I guess you could say that we are on a mission.
The evolution of digital technology is happening so rapidly it’s becoming more and more difficult to keep up with all of the changes. Sometimes, I think that’s a good thing because changes don’t always mean “better” or “more desirable”. After all, as the old saw goes: “A tractor is not a better horse.”
Likewise, the digitization of every aspect of our lives, while it has allowed much greater interconnectedness, has also made us more isolated than ever. At once, you can connect with me when you read my words, and at the same time you can go through entire days or even weeks without engaging a living soul, yet still have a very productive life.
Should our objective in life to be to go from activity to activity or place to place unengaged from experiences and relationships? You might consider that there is a digitization of experience: just little bits of pure this and pure that unconnected to anything else. But it’s those connections to what may seem unrelated which adds to the richness and breadth of what is at hand. To my mind, what makes life special is experiencing the “hash” of the unexpected while you go about your day.
In the past it was as much about the experiences we had with those around us that made the activities worth doing. Likewise the experience of traveling from one place to another was an experience, an event perhaps. Sometimes collectively, sometimes individually; but for us it’s not so much about the destination as the process of getting there.
In the experience of many, traveling from one place to another meant jumping into the family or personal car. Often times it was out of necessity, but for many it also represented the freedom to choose one’s path in life. Today there are so many easily accessible options for transportation that in many places, cars are becoming thought of as unnecessary. For the younger among us, it represents even greater freedom to not have a car. I suppose there are good reasons for that. Perhaps car is seen as something that would inhibit the digitized experience of pure this and that. The way I see it, that’s too bad, because a tractor is not a better horse, and an Uber is not a better car.
Something gets lost as we digitize our world and our transportation. To me and my team here at AnalogWheels.com, while we admire all of the technical advances which seem to come each and every day, we wish to savor the experience of all the tasty bits which have slowly been worked out of our lives.
We wish to dive deeply into excitement of connection with one another, with traveling in a machine that allows us to experience the sensation of rubber on asphalt, the smell of oil and leather, and a view of the world with the windows rolled down. It’s a visceral connection that amplifies our sense of freedom and meaningfulness even as it requires our responsibility, attention, care, and expense.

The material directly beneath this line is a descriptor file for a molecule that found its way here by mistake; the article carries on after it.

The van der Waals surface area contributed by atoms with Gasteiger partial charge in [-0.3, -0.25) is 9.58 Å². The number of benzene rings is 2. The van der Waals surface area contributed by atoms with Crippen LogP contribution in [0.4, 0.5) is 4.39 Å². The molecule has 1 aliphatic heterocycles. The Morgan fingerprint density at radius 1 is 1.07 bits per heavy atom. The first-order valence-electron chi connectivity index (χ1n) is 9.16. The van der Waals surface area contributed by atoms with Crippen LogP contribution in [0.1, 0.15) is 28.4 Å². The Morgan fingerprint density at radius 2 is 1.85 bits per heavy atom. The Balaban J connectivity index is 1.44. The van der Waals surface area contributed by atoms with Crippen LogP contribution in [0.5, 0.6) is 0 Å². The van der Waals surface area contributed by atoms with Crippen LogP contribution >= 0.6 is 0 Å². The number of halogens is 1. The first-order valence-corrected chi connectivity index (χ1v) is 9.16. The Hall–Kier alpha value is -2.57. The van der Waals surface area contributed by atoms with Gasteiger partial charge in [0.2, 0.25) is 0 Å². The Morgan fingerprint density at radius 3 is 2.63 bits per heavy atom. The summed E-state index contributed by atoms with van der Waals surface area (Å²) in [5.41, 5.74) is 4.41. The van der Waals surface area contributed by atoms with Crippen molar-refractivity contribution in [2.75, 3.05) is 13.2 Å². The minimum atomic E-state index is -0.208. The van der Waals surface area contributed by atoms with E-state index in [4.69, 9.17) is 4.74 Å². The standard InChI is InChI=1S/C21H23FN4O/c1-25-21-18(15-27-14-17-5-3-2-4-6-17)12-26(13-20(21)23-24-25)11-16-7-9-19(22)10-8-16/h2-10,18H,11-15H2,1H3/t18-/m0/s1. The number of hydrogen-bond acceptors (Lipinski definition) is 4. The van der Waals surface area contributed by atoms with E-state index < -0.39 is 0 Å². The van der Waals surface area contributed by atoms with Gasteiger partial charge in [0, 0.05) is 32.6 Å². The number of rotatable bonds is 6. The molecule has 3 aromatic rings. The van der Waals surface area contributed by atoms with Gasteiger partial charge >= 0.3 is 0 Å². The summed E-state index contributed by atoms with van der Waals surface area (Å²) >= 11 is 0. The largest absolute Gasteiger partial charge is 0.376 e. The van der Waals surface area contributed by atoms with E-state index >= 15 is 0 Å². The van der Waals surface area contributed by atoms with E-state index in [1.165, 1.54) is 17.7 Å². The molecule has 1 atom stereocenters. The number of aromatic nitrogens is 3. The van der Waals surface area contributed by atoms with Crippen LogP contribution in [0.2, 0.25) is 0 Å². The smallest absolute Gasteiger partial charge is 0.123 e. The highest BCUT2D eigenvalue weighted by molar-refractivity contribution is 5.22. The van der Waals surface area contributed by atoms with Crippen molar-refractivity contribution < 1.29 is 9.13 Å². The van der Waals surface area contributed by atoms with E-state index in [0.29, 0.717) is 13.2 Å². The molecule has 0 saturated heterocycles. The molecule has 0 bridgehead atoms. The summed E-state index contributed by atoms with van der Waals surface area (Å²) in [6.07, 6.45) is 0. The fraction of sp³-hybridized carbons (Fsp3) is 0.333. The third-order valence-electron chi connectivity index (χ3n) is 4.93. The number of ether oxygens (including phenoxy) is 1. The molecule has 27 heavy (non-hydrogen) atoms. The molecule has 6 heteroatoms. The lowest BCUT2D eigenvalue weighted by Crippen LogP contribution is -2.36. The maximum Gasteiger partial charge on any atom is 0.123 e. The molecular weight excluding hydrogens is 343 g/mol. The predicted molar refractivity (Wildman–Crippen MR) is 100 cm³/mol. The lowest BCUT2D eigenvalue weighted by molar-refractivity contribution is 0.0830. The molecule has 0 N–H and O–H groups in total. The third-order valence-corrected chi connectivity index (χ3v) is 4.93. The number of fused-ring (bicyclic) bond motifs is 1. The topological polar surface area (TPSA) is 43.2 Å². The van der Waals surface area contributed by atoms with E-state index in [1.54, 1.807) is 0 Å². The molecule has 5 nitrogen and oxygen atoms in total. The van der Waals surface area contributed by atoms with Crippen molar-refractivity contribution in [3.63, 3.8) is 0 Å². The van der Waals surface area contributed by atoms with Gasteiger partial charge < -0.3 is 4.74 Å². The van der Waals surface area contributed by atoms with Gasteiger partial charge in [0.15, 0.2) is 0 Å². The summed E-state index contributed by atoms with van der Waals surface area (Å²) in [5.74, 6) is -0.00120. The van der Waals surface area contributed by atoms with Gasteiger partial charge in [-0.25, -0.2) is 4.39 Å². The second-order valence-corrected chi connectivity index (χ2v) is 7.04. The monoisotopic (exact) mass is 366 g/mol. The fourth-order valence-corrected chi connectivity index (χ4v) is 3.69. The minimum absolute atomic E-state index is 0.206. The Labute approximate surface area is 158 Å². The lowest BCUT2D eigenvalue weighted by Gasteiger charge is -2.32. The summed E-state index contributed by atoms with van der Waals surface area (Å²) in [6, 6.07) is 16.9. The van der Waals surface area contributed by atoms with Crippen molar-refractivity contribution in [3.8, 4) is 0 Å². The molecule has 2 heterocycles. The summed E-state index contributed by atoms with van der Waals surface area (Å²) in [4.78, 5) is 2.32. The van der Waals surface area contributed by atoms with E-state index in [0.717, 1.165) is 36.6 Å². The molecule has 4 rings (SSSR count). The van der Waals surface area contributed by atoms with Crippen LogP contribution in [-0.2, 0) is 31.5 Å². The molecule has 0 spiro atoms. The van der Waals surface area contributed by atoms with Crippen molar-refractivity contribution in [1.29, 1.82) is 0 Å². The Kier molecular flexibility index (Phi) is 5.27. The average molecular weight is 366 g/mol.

Perhaps when my faculties prove to be more of a danger to myself and society I will just sit back and “check out” behind a dashboard of a car that has no steering wheel, no pedals, and maybe even no windows. But as long as I have the ability to stand up, breathe in and out, and not continuously drool on myself, I’ll be the captain of my ship and the master of my fate in the driver’s seat of my analog car doing the 3-pedal dance which makes life so engaging and interesting.
So here we are together on this mission: The mission to preserve and share not just the machines we love so dearly, but the whole analog life of which they are one part. Because in the analog world, all is connected and commingled. It’s much more messy, to be sure, than the sharp edges and clearly defined outlines of the digital life, but so much more rich as the flavors blend together on the plate.
Together, we can be a mutually respectful and supportive community of those of us who remember the beauty of driving by the seat of our pants, and yet still embrace the digital technology of interconnectedness that can bring us together. The digital world is not one we shun, but we see it in context. We see it as one piece of a well lived analog life.
So let us share, connect, and develop friendships as we find the next analog gem in our neighbor’s yard, at the corner with a for sale sign in the window, and of course in the deep recesses of the interwebs. We encourage you to send us the hidden gems you find that are for sale, and if they are indeed gems, we may post them so that all of us who know their value can enjoy. Because of you and I, one lucky bugger, a friend, or a friend we haven’t met yet, may be able to buy it and be the steward of that jewel. Who knows, one day that lucky bugger may be you, and you’ll have the friends you made here on Analogwheels.com to thank for it.
So traveling down this road: man, machine, and asphalt, it is us who maintain the analogicity of life. Should we ignore this mission, we may find ourselves strangers in a strange land, disconnected, isolated and moved from place to place in some kind of podlike transportation appliance.
And that to me is definitely not a better horse.